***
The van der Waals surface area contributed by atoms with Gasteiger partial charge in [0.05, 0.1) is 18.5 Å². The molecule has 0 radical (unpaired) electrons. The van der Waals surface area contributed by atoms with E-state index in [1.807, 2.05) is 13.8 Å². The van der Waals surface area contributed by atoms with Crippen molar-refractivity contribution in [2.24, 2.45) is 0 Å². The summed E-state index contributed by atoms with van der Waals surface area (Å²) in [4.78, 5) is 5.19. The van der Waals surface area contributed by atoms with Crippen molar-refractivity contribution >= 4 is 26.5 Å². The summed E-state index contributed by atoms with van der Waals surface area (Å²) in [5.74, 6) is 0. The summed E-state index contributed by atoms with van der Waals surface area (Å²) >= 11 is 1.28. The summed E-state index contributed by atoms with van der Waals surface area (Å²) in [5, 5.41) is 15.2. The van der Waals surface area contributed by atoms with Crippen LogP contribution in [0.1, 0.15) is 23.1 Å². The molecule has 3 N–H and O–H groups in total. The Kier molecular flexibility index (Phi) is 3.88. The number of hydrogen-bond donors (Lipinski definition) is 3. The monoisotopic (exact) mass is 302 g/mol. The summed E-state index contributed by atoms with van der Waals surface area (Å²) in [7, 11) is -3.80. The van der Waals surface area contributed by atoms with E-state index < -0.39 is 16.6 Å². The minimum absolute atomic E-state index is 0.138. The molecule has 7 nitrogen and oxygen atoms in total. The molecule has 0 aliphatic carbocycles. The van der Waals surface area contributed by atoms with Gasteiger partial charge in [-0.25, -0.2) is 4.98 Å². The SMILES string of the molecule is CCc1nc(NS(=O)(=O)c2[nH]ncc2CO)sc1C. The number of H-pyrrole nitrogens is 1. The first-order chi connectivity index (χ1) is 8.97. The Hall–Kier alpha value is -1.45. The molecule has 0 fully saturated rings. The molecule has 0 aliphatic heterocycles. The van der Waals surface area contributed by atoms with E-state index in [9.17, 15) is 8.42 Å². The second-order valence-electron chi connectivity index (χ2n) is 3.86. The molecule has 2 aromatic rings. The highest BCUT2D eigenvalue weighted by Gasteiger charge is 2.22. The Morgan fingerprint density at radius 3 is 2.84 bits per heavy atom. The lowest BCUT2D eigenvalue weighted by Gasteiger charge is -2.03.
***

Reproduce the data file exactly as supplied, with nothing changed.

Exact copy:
The van der Waals surface area contributed by atoms with Gasteiger partial charge in [0.05, 0.1) is 18.5 Å². The molecule has 0 radical (unpaired) electrons. The van der Waals surface area contributed by atoms with E-state index in [1.807, 2.05) is 13.8 Å². The van der Waals surface area contributed by atoms with Crippen molar-refractivity contribution in [2.24, 2.45) is 0 Å². The summed E-state index contributed by atoms with van der Waals surface area (Å²) in [4.78, 5) is 5.19. The van der Waals surface area contributed by atoms with Crippen molar-refractivity contribution >= 4 is 26.5 Å². The summed E-state index contributed by atoms with van der Waals surface area (Å²) in [5.74, 6) is 0. The summed E-state index contributed by atoms with van der Waals surface area (Å²) >= 11 is 1.28. The summed E-state index contributed by atoms with van der Waals surface area (Å²) in [5, 5.41) is 15.2. The van der Waals surface area contributed by atoms with Crippen LogP contribution in [0.1, 0.15) is 23.1 Å². The molecule has 3 N–H and O–H groups in total. The Kier molecular flexibility index (Phi) is 3.88. The number of hydrogen-bond donors (Lipinski definition) is 3. The monoisotopic (exact) mass is 302 g/mol. The summed E-state index contributed by atoms with van der Waals surface area (Å²) in [7, 11) is -3.80. The van der Waals surface area contributed by atoms with E-state index < -0.39 is 16.6 Å². The minimum absolute atomic E-state index is 0.138. The molecule has 7 nitrogen and oxygen atoms in total. The molecule has 0 aliphatic carbocycles. The van der Waals surface area contributed by atoms with Gasteiger partial charge in [-0.25, -0.2) is 4.98 Å². The SMILES string of the molecule is CCc1nc(NS(=O)(=O)c2[nH]ncc2CO)sc1C. The number of H-pyrrole nitrogens is 1. The first-order chi connectivity index (χ1) is 8.97. The Hall–Kier alpha value is -1.45. The molecule has 0 fully saturated rings. The molecule has 0 aliphatic heterocycles. The van der Waals surface area contributed by atoms with E-state index in [9.17, 15) is 8.42 Å². The second-order valence-electron chi connectivity index (χ2n) is 3.86. The molecule has 2 aromatic rings. The highest BCUT2D eigenvalue weighted by Gasteiger charge is 2.22. The Morgan fingerprint density at radius 3 is 2.84 bits per heavy atom. The lowest BCUT2D eigenvalue weighted by Gasteiger charge is -2.03.